- This trial randomizing patients with stable angina, unstable angina (UA), or non–ST-segment elevation myocardial infarction (NSTEMI) and a true bifurcation lesion to optical coherence tomography (OCT)-guided or angiography-guided percutaneous coronary intervention (PCI) found a significantly lower rate of major adverse cardiovascular events in the OCT arm at two years.
- Results were consistent for both left main (LM) and non-LM bifurcation PCI. Secondary outcomes numerically favored OCT but did not reach statistical significance. Contrast use and procedural time was higher in the OCT arm.
- These data support the routine use of OCT guidance for stable angina, UA, and NSTEMI involving bifurcation lesions, though patients with advanced kidney disease were excluded from this study.
Bifurcation lesions are technically challenging to fix and are at high risk of suboptimal procedural results. PCI involving a bifurcation lesion is associated with higher mortality compared to PCI without any bifurcation intervention.1 Intravascular imaging, such as OCT, can help optimize bifurcation stent implantation. Whether routine OCT use during bifurcation stenting leads to improved clinical outcomes is unknown.
On August 27th, 2023 the results of the OCT for Angiography Guidance for PCI in Complex Bifurcation Lesions (OCTOBER) Trial were presented in a Hot Line Session at ESC Congress 2023 with simultaneous publication in the New England Journal of Medicine.
In this multicenter, randomized, open-label clinical trial, patients with stable angina, UA, or NSTEMI with a true bifurcation lesions (i.e. significant stenoses in both the main and side branches) with side branch reference size >= 2.5mm were randomized in a 1:1 fashion to OCT- or angiography guided-PCI.2 Patients with STEMI, cardiogenic shock, estimated glomerular filtration rate <50 ml/min/1.73 m2, left ventricular ejection fraction < 20%, heart failure with NYHA Class III or more were excluded, as were patients with LM thrombus or severe tortuosity or chronic total occlusion at the target lesion. OCT-guided PCI was performed according to detailed trial protocol. The angiography-guided arm was permitted to use intravascular ultrasound (IVUS) in cases involving the LM. The primary outcome measure was major adverse cardiovascular events (defined as cardiac death, target lesion myocardial infarction, or ischemia-driven target lesion revascularization) at 2 years.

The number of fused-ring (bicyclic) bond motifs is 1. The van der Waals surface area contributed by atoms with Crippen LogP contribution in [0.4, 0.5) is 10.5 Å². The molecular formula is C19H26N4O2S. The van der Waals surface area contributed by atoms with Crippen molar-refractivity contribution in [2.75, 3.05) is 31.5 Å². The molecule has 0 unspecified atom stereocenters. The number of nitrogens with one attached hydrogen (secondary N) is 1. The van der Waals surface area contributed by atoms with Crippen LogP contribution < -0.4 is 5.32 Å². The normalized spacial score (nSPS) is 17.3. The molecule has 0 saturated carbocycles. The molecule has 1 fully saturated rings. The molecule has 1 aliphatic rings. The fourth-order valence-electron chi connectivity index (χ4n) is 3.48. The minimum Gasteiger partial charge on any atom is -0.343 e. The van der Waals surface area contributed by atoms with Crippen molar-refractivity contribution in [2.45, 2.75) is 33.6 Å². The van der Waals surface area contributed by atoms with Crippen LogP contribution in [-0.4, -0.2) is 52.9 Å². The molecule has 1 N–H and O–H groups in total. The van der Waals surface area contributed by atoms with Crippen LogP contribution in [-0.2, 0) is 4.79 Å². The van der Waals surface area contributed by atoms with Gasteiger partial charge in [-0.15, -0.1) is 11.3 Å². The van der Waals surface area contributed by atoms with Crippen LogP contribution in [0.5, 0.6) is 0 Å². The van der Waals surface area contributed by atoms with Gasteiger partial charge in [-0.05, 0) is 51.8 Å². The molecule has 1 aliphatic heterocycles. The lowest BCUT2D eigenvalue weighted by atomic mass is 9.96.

Overall, 1201 patients were randomized. The mean age was 66.3 years; 21% were female. The majority (54%) had stable angina; 13% presented with NSTEMI. The median EF was 58%, and 42% had a prior PCI. Nearly 20% had a LM bifurcation lesion, and 35% were treated using a one stent strategy. About 20% of the angiography arm cases utilized IVUS.
MACE was significantly lower in the OCT-guided arm (10.1% vs. 14.1%, HR 0.70, 95% CI 0.50–0.98, p = 0.035). Rates of the individual components of the primary endpoint were lower in the OCT arm but did not reach statistical significance. Similarly, all-cause mortality (2.4% vs. 4.0%, 95% CI 0.28- 1.10) and stent thrombosis (2.1% vs. 3.0%, HR 0.70, 95% CI 0.34-1.47) favored OCT, however the study was not powered for these outcomes. The OCT arm had greater contrast volume use (300cc vs 200cc). Procedure-related complications occurred in 41 patients (6.8%) in the OCT-guided PCI group and 34 patients (5.7%) in the angiography-guided PCI group.
According to principal investigator Dr. Niels Holm: “The OCTOBER trial results indicate that implementing routine OCT for guiding complex bifurcation PCI may lead to improved clinical outcomes for a group of patients with increased risk of major cardiac events after PCI. Multiple studies have shown that OCT allows for optimization of bifurcation PCI and out results confirm that such optimization improves the patient’s prognosis.”